Thomas Christopher | Be-A-Better-Gardener: Fall-blooming bulbs give fresh, bright color at time most wanted
The backbone of the fall bulb display are the so-called fall crocuses. Chief among these is Crocus speciosus. Native to western Asia, this plant blooms as early as September, the flowers rather suddenly popping up out of the soil; the leaves, with their silvery central stripe, emerge after the flowers' surprise. The color of the flowers is a sort of lilac blue; the petals are veined with darker purple and the throats of the flowers are white. All in all, a very attractive, though humble display: the plants reach a height of only 4 inches. Given a sunny or semi-shaded spot with well-drained soil and allowed to flourish undisturbed, Crocus speciosus is likely to naturalize and spread. Slightly larger than the species-type, with larger, violet-blue flowers is the domesticated version of this plant: C. speciosus 'Conqueror.' 'Oxonian,' another garden variety of this plant, has darker, purple-blue flowers.
Crocus speciosus is hardy to USDA Zone 4, which makes it a good candidate for my garden on a chilly hilltop in western Massachusetts. Those with the slightly warmer climate of USDA Zone 6 can also decorate their gardens with the saffron crocus, C. sativus. This plant is the source of the very costly spice saffron, and some sellers suggest that buyers harvest their own crop. This is attractive in principle, but unlikely in practice, as the saffron spice is borne on tiny, thread-like structures at the heart of the flower, and the gardener is unlikely to tweeze enough of these out of his or her blossoms to make a significant culinary impact. Nevertheless, the saffron crocus earns a spot in a sunny, well-drained bed with its handsome, pale purple flowers. This species, too, if located in a suitable spot and left undisturbed should prove reliably perennial and even multiply.
The appetizing qualities of crocuses make them a target for squirrels, who will even follow after the gardener, unearthing and eating the freshly planted corms (technically, crocuses produce "corms" rather than bulbs). If squirrels are a problem for you, try another fall bloomer: colchicums. These are toxic to squirrels, voles and deer and so are generally left alone by garden pests — gardeners, of course, should avoid eating them as well.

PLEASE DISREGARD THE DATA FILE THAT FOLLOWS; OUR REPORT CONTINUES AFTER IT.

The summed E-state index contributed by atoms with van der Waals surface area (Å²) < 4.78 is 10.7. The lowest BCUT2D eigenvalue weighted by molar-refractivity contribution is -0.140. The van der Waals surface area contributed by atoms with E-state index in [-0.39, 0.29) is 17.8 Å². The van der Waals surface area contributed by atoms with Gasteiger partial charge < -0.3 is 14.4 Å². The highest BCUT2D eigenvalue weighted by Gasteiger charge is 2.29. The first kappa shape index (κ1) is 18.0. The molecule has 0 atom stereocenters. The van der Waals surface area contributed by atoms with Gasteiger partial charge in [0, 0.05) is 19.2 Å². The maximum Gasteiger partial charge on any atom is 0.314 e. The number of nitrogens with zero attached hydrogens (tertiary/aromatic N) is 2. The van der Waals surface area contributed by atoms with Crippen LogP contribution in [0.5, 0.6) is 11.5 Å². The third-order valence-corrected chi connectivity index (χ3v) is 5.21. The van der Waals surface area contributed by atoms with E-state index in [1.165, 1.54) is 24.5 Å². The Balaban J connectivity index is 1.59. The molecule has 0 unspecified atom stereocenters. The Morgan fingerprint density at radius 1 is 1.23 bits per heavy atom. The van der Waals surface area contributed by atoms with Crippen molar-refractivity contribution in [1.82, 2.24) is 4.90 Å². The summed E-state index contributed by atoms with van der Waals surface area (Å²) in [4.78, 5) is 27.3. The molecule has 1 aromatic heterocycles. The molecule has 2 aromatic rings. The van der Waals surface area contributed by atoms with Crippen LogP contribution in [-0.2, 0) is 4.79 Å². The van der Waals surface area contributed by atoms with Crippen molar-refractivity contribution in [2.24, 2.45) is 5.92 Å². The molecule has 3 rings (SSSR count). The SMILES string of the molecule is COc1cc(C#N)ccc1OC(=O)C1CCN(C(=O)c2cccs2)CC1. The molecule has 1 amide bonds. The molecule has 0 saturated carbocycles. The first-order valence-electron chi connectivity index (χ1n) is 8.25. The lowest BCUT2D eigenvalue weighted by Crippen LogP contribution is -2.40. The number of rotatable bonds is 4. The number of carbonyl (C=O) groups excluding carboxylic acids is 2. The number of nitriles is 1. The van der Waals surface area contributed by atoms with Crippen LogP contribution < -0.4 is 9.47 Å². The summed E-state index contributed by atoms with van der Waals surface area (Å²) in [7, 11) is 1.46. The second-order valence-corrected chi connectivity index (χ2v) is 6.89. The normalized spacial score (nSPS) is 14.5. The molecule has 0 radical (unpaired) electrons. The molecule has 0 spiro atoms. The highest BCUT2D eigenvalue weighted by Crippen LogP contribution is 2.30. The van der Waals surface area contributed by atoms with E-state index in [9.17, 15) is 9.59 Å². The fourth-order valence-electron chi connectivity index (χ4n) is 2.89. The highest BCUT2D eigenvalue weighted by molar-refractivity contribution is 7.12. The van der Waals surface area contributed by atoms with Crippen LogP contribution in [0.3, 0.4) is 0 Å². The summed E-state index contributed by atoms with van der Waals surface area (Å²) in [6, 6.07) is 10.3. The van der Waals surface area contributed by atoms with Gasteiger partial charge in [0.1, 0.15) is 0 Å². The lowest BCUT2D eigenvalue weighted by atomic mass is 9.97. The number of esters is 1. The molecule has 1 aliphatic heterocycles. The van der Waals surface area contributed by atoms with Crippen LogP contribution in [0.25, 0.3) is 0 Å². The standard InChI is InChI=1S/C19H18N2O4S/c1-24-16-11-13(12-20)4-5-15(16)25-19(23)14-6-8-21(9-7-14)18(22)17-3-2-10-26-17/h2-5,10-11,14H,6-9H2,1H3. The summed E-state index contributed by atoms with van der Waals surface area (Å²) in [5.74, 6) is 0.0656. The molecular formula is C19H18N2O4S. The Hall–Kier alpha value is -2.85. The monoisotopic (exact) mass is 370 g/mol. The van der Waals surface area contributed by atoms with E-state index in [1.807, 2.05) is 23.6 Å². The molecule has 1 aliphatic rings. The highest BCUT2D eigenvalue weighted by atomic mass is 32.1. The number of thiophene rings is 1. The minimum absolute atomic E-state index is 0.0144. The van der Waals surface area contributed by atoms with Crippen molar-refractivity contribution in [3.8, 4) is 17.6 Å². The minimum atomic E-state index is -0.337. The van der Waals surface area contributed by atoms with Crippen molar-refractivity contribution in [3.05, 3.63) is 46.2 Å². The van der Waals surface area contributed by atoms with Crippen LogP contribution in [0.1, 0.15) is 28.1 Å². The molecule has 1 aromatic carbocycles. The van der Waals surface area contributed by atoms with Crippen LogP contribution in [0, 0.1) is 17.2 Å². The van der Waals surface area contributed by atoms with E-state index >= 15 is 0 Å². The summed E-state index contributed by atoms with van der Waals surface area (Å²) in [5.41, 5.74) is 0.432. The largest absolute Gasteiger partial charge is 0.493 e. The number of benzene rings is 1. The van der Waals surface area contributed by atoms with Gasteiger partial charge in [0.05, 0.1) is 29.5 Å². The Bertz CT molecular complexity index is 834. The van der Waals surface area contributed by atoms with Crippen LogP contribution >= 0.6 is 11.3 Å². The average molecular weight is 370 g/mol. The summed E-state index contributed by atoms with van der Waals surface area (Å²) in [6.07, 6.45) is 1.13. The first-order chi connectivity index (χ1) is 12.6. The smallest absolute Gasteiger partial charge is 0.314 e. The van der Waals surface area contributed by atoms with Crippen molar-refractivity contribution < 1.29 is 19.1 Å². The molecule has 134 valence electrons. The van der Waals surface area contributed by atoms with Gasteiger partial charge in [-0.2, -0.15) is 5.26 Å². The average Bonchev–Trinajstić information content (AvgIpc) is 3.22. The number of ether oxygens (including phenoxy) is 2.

Unlike the spring-blooming bulbs, the fall-bloomers offer near-instant gratification. Order them now; they arrive from the nursery, typically, in September and should be planted right away to bloom during their first fall in your garden.
Outstanding sources of fall crocuses and colchicums include Brent and Becky's Bulbs (brentandbeckysbulbs.com/), a great company that offers a "Bloomin' Bucks" fund-raising program that returns a portion of its sales to Berkshire Botanical Garden at your request. These donations help fund the garden's bulb show held each spring in its Fitzpatrick Greenhouse. Other bulb sources include McClure & Zimmerman (https://www.mzbulb.com), and, locally, White Flower Farm (http://www.whiteflowerfarm.com), which is headquartered in Morris, Conn., and which offers selections of most of its bulbs in its retail store, as well as by mail order. However you acquire them, though, these bulbs will prove one of fall's notable pleasures.
Be-a-Better-Gardener is a community service of Berkshire Botanical Garden, one of the nation's oldest botanical gardens in Stockbridge, Mass. Thomas Christopher is the co-author of "Garden Revolution" (Timber press, 2016) and is a volunteer at Berkshire Botanical Garden. berkshirebotanical.org.
TALK TO US
If you'd like to leave a comment (or a tip or a question) about this story with the editors, please email us. We also welcome letters to the editor for publication; you can do that by filling out our letters form and submitting it to the newsroom.